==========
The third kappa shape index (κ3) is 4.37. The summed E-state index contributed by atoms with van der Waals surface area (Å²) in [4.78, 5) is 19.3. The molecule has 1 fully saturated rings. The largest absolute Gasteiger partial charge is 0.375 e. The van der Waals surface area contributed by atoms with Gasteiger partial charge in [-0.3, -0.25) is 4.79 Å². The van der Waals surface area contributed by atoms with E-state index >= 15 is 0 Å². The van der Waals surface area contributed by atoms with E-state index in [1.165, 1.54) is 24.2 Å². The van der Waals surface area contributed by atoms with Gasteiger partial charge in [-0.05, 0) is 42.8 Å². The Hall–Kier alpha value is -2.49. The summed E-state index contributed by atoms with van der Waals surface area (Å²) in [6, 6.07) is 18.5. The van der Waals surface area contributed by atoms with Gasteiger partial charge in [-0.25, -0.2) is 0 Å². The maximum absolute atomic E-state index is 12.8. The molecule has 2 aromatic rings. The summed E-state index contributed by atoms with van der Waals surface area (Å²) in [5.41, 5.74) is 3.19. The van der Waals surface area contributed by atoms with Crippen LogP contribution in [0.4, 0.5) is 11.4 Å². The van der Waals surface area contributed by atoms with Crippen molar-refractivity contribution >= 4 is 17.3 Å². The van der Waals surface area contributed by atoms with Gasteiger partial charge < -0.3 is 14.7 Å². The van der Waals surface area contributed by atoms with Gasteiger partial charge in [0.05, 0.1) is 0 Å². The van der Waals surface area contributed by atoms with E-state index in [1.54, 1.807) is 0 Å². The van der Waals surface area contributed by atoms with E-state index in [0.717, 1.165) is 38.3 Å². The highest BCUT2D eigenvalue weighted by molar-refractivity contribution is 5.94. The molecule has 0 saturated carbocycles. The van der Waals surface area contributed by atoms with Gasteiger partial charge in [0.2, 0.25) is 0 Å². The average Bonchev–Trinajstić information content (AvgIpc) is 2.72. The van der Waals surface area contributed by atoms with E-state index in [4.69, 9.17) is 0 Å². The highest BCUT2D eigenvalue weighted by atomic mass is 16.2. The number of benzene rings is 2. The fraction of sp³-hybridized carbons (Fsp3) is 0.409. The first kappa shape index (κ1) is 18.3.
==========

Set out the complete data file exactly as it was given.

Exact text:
The third kappa shape index (κ3) is 4.37. The summed E-state index contributed by atoms with van der Waals surface area (Å²) in [4.78, 5) is 19.3. The molecule has 1 fully saturated rings. The largest absolute Gasteiger partial charge is 0.375 e. The van der Waals surface area contributed by atoms with Gasteiger partial charge in [-0.3, -0.25) is 4.79 Å². The van der Waals surface area contributed by atoms with E-state index >= 15 is 0 Å². The van der Waals surface area contributed by atoms with E-state index in [1.165, 1.54) is 24.2 Å². The van der Waals surface area contributed by atoms with Gasteiger partial charge in [-0.05, 0) is 42.8 Å². The Hall–Kier alpha value is -2.49. The summed E-state index contributed by atoms with van der Waals surface area (Å²) in [6, 6.07) is 18.5. The van der Waals surface area contributed by atoms with Gasteiger partial charge in [-0.25, -0.2) is 0 Å². The maximum absolute atomic E-state index is 12.8. The molecule has 2 aromatic rings. The summed E-state index contributed by atoms with van der Waals surface area (Å²) in [5.41, 5.74) is 3.19. The van der Waals surface area contributed by atoms with Crippen LogP contribution in [0.4, 0.5) is 11.4 Å². The van der Waals surface area contributed by atoms with Crippen molar-refractivity contribution >= 4 is 17.3 Å². The van der Waals surface area contributed by atoms with Gasteiger partial charge < -0.3 is 14.7 Å². The van der Waals surface area contributed by atoms with Gasteiger partial charge in [0.05, 0.1) is 0 Å². The van der Waals surface area contributed by atoms with E-state index in [1.54, 1.807) is 0 Å². The van der Waals surface area contributed by atoms with E-state index in [0.717, 1.165) is 38.3 Å². The highest BCUT2D eigenvalue weighted by molar-refractivity contribution is 5.94. The molecule has 0 saturated carbocycles. The van der Waals surface area contributed by atoms with Gasteiger partial charge in [0.2, 0.25) is 0 Å². The average Bonchev–Trinajstić information content (AvgIpc) is 2.72. The van der Waals surface area contributed by atoms with E-state index in [4.69, 9.17) is 0 Å². The highest BCUT2D eigenvalue weighted by atomic mass is 16.2. The number of benzene rings is 2. The fraction of sp³-hybridized carbons (Fsp3) is 0.409. The first kappa shape index (κ1) is 18.3.